Some say that a business partnership between Halliburton and Interior Secretary Ryan Zinke or his wife, Lola, would cross ethical lines. | POLITICO Illustration/AP Photos
WHITEFISH, Mont. — A foundation established by Interior Secretary Ryan Zinke and headed by his wife is playing a key role in a real-estate deal backed by the chairman of Halliburton, the oil-services giant that stands to benefit from any of the Interior Department’s decisions to open public lands for oil exploration or change standards for drilling.
A group funded by David Lesar, the Halliburton chairman, is planning a large commercial development on a former industrial site near the center of the Zinkes’ hometown of Whitefish, a resort area that has grown increasingly popular with wealthy tourists. The development would include a hotel and retail shops. There also would be a microbrewery — a business first proposed in 2012 by Ryan Zinke and for which he lobbied town officials for half a decade.
The Whitefish city planner, David Taylor, said in an interview that the project’s developer suggested to him that the microbrewery would be set aside for Ryan and Lola Zinke to own and operate, though the developer told POLITICO that no final decisions have been made.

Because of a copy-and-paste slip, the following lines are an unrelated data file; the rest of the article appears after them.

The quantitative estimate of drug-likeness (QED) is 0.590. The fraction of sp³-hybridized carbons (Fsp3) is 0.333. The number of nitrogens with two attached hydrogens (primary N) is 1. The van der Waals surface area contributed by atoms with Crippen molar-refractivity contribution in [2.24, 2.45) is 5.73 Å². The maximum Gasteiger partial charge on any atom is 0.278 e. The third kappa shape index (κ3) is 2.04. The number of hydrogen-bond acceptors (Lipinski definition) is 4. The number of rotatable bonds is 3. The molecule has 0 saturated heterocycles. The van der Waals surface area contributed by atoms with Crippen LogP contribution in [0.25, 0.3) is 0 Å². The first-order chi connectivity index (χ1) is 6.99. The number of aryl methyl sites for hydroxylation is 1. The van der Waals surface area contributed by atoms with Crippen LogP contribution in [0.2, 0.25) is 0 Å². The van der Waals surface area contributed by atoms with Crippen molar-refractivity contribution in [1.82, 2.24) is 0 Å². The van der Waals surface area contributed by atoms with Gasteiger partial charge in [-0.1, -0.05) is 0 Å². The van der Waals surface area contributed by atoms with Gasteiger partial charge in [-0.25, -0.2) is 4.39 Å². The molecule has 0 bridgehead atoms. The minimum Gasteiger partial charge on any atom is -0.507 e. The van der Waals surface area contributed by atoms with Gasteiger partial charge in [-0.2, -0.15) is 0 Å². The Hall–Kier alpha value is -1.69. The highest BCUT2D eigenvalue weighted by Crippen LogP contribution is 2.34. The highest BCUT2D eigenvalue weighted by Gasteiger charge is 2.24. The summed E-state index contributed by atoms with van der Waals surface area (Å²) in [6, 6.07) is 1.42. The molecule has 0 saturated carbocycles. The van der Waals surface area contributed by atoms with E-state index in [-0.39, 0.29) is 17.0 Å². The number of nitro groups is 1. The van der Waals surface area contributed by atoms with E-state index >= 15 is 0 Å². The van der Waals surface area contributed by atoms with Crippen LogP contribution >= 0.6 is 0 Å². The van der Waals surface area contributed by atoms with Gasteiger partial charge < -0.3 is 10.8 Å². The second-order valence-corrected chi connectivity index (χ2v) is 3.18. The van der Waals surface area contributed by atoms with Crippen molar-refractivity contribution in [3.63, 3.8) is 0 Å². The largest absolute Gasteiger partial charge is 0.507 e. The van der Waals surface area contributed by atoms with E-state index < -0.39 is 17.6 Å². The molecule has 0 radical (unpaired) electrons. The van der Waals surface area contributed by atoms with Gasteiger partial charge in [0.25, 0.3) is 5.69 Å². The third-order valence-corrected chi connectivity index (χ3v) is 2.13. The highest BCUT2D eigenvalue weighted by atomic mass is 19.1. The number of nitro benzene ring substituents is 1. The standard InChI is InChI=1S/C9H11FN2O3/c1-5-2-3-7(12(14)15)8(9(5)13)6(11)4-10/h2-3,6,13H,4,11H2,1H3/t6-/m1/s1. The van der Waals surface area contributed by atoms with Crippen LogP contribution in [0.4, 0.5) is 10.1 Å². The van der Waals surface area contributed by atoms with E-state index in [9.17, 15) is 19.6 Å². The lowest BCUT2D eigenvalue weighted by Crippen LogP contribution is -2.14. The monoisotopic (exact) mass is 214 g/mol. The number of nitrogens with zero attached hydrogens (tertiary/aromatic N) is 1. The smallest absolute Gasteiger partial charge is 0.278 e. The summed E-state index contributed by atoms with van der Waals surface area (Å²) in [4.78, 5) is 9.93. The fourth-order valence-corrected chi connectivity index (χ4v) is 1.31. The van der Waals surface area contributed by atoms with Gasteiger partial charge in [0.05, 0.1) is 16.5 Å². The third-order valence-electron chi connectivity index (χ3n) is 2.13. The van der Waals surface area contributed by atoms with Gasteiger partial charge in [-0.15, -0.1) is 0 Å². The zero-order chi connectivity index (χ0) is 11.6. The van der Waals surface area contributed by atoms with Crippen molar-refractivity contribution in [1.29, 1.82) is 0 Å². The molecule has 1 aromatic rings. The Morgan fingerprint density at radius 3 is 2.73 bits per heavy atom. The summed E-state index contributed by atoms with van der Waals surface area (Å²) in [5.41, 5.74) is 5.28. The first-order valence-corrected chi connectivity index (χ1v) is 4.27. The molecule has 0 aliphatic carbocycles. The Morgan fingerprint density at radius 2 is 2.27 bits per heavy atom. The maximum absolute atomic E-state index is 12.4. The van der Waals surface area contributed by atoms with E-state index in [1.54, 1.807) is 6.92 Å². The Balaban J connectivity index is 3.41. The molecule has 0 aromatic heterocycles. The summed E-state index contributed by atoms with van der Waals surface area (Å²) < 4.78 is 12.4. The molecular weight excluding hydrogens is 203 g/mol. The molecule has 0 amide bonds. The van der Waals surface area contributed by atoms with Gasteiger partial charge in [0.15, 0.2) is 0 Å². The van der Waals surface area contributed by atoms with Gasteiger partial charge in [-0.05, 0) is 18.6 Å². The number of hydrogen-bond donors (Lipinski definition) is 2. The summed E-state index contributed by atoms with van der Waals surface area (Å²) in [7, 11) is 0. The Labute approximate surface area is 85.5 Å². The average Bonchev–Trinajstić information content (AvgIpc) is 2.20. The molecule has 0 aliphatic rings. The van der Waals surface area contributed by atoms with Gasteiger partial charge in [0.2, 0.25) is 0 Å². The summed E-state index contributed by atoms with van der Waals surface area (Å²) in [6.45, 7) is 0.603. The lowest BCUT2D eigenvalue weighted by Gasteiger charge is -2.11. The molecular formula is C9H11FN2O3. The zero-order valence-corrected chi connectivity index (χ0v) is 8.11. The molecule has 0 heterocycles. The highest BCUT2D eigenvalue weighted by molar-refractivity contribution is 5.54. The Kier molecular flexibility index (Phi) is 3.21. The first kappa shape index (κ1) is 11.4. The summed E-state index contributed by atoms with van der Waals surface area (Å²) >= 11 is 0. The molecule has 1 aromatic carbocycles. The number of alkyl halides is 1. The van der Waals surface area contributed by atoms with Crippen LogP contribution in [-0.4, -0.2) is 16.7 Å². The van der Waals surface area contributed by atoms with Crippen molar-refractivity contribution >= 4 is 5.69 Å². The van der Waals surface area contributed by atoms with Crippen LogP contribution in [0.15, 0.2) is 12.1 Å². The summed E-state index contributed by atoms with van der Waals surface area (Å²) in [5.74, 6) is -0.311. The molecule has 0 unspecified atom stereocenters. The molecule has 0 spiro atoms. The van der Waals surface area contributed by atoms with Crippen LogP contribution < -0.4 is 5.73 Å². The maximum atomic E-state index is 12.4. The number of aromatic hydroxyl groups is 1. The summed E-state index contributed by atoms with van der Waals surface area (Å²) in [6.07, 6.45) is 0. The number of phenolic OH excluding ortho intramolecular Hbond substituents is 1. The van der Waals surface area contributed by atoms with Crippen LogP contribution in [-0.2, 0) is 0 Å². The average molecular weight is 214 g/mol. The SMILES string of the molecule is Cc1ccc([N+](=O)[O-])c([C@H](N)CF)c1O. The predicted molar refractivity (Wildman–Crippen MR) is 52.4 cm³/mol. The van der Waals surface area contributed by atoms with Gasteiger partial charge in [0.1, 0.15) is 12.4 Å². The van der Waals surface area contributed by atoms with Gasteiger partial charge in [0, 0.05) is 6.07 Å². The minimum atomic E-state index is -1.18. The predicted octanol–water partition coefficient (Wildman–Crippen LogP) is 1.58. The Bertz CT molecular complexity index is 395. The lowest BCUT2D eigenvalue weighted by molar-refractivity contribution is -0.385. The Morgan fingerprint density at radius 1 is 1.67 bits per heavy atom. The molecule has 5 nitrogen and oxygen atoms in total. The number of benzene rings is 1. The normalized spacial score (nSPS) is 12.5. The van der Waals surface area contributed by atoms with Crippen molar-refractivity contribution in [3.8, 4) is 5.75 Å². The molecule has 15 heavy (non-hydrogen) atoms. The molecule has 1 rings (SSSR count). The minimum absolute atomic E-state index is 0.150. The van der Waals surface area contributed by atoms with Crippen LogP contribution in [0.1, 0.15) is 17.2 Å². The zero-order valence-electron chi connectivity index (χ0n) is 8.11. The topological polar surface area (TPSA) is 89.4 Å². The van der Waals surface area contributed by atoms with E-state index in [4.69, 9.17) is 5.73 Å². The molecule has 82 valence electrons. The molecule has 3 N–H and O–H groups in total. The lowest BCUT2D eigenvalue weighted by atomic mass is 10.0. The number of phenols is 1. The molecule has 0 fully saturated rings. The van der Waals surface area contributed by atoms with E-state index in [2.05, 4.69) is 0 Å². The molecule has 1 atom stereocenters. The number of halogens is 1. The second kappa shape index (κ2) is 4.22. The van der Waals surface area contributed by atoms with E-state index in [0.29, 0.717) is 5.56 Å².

Meanwhile, a foundation created by Ryan Zinke is providing crucial assistance. Lola Zinke pledged in writing to allow the Lesar-backed developer to build a parking lot for the project on land that was donated to the foundation to create a Veterans Peace Park for citizens of Whitefish. The 14-acre plot, which has not been significantly developed as a park, is still owned by the foundation. Lola Zinke is its president, a role her husband gave up when he became interior secretary.
The Zinkes stand to benefit from the project in another way: They own land on the other side of the development, and have long sparred with neighbors about their various plans for it. If the new hotel, retail stores and microbrewery go through, real estate agents say, the Zinke-owned land next door would stand to increase substantially in value.
Lesar, who also served as Halliburton’s chief executive until last year, is providing money to back the hotel and retail development, according to business records and officials at Whitefish city government and Halliburton. He also has a longstanding relationship with the Zinkes. In 2014, he and his wife, Sheryl, gave $10,400, the maximum allowed by law, to Zinke’s first House campaign. His only other federal contributions that year were to Halliburton’s PAC and the campaign of Rep. Liz Cheney, whose father, Dick, ran the company before becoming George W. Bush’s vice president.
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